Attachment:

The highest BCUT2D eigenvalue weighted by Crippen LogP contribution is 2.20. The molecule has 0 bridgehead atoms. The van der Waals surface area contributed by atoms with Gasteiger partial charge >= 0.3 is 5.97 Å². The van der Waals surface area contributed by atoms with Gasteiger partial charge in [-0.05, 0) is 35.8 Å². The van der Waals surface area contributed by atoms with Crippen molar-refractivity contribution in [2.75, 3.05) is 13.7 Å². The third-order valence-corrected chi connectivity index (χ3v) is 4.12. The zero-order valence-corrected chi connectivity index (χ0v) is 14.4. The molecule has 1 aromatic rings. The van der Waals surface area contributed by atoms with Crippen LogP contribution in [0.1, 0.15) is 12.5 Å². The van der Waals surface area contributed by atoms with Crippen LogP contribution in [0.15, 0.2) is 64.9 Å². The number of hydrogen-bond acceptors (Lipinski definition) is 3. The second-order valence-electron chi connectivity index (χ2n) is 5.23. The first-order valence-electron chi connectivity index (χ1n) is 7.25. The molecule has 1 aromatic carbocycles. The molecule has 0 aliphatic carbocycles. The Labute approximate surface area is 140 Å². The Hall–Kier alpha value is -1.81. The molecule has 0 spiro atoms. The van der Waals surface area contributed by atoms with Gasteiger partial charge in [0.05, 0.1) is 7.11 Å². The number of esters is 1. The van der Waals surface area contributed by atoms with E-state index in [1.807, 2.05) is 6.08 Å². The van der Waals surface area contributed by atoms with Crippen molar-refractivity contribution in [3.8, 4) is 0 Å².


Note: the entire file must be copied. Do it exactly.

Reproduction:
The highest BCUT2D eigenvalue weighted by Crippen LogP contribution is 2.20. The molecule has 0 bridgehead atoms. The van der Waals surface area contributed by atoms with Gasteiger partial charge >= 0.3 is 5.97 Å². The van der Waals surface area contributed by atoms with Gasteiger partial charge in [-0.05, 0) is 35.8 Å². The van der Waals surface area contributed by atoms with Crippen molar-refractivity contribution in [2.75, 3.05) is 13.7 Å². The third-order valence-corrected chi connectivity index (χ3v) is 4.12. The zero-order valence-corrected chi connectivity index (χ0v) is 14.4. The molecule has 1 aromatic rings. The van der Waals surface area contributed by atoms with Crippen LogP contribution in [0.1, 0.15) is 12.5 Å². The van der Waals surface area contributed by atoms with Crippen LogP contribution in [0.15, 0.2) is 64.9 Å². The number of hydrogen-bond acceptors (Lipinski definition) is 3. The second-order valence-electron chi connectivity index (χ2n) is 5.23. The first-order valence-electron chi connectivity index (χ1n) is 7.25. The molecule has 1 aromatic carbocycles. The molecule has 0 aliphatic carbocycles. The Labute approximate surface area is 140 Å². The Hall–Kier alpha value is -1.81. The molecule has 0 spiro atoms. The van der Waals surface area contributed by atoms with Gasteiger partial charge in [0.05, 0.1) is 7.11 Å². The number of esters is 1. The van der Waals surface area contributed by atoms with E-state index in [1.807, 2.05) is 6.08 Å². The van der Waals surface area contributed by atoms with Crippen molar-refractivity contribution in [3.8, 4) is 0 Å².